German software giant SAP said Friday that it would eliminate 2,200 positions as it accelerates its shift to delivering businesses its accounting and management applications via the Internet "cloud", but would avoid forced layoffs.
SAP intends to "cut three percent of positions ... over the short to medium-term," a spokesman said Friday, confirming plans reported by Bloomberg News.
That would make for 2,250 jobs in the company that employs 74,400 people.
The plan does not include any forced layoffs, with the reduction to be achieved by voluntary departures and retraining of people employed in less profitable units, said the spokesman who noted that SAP created 7,800 jobs last year.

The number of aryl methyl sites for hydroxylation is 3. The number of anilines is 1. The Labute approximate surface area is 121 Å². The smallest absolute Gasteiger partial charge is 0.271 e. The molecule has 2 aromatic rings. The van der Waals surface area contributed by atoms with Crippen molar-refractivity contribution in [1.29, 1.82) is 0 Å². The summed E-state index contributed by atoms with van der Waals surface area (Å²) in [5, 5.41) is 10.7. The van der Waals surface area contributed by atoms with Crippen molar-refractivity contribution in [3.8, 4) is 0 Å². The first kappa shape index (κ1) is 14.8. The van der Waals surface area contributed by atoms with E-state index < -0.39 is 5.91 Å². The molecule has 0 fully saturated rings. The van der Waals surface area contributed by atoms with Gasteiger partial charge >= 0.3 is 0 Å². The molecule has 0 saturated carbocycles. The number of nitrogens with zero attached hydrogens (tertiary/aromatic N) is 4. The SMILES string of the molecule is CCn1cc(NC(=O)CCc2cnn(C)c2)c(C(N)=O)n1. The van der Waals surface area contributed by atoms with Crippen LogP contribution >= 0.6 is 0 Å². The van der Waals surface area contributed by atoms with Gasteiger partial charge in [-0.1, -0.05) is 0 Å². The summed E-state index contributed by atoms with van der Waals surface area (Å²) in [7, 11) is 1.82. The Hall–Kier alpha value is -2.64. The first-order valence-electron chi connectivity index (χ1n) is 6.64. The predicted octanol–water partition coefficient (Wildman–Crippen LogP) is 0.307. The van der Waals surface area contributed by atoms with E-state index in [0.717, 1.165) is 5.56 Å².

"This isn't a question of cost-cutting, rather we want to support our growth in a good manner," he said.
SAP is in the midst of a massive shift to cloud computing, which it hopes will lift annual revenues by around 50 percent to 26-28 billion euros ($28.5-30.7 billion) by 2020.
Cloud computing is a different way of delivering applications and services to companies and consumers, and implies some changes within the company.
Programs are hosted in the Internet "cloud" rather on a client's server or computer and delivered via broadband connections, thus opening up many possibilities to tailor services to just what is needed and reducing the need for businesses to buy and maintain equipment.
In January, SAP executives said they expect revenue from subscriptions to cloud-based services to exceed sales of traditional software licences in 2018.